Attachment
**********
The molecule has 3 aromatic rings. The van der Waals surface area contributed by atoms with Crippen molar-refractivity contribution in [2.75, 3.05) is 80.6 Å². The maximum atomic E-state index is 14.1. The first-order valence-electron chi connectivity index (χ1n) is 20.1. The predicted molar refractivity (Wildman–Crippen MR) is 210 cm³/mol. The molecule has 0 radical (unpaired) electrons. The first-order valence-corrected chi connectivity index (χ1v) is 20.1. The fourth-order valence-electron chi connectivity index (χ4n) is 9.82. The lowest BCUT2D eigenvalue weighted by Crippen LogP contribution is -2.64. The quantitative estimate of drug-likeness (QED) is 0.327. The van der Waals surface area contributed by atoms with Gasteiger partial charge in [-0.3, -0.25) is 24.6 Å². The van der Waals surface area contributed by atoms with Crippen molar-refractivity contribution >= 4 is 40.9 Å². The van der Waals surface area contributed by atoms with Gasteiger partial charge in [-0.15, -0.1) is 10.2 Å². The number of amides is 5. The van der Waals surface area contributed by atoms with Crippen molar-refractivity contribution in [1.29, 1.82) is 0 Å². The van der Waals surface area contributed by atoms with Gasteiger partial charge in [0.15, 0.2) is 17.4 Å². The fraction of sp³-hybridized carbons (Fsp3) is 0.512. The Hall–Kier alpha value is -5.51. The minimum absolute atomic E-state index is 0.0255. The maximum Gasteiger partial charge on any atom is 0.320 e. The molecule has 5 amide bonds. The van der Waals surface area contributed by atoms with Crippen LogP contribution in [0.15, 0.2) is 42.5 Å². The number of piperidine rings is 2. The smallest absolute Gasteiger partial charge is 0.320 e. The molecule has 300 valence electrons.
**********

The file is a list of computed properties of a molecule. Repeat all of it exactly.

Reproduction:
The molecule has 3 aromatic rings. The van der Waals surface area contributed by atoms with Crippen molar-refractivity contribution in [2.75, 3.05) is 80.6 Å². The maximum atomic E-state index is 14.1. The first-order valence-electron chi connectivity index (χ1n) is 20.1. The predicted molar refractivity (Wildman–Crippen MR) is 210 cm³/mol. The molecule has 0 radical (unpaired) electrons. The first-order valence-corrected chi connectivity index (χ1v) is 20.1. The fourth-order valence-electron chi connectivity index (χ4n) is 9.82. The lowest BCUT2D eigenvalue weighted by Crippen LogP contribution is -2.64. The quantitative estimate of drug-likeness (QED) is 0.327. The van der Waals surface area contributed by atoms with Gasteiger partial charge in [-0.3, -0.25) is 24.6 Å². The van der Waals surface area contributed by atoms with Crippen molar-refractivity contribution >= 4 is 40.9 Å². The van der Waals surface area contributed by atoms with Gasteiger partial charge in [-0.15, -0.1) is 10.2 Å². The number of amides is 5. The van der Waals surface area contributed by atoms with Crippen molar-refractivity contribution in [1.29, 1.82) is 0 Å². The van der Waals surface area contributed by atoms with Gasteiger partial charge in [0.15, 0.2) is 17.4 Å². The fraction of sp³-hybridized carbons (Fsp3) is 0.512. The Hall–Kier alpha value is -5.51. The minimum absolute atomic E-state index is 0.0255. The maximum Gasteiger partial charge on any atom is 0.320 e. The molecule has 5 amide bonds. The van der Waals surface area contributed by atoms with Crippen LogP contribution in [0.15, 0.2) is 42.5 Å². The number of piperidine rings is 2. The smallest absolute Gasteiger partial charge is 0.320 e. The molecule has 300 valence electrons.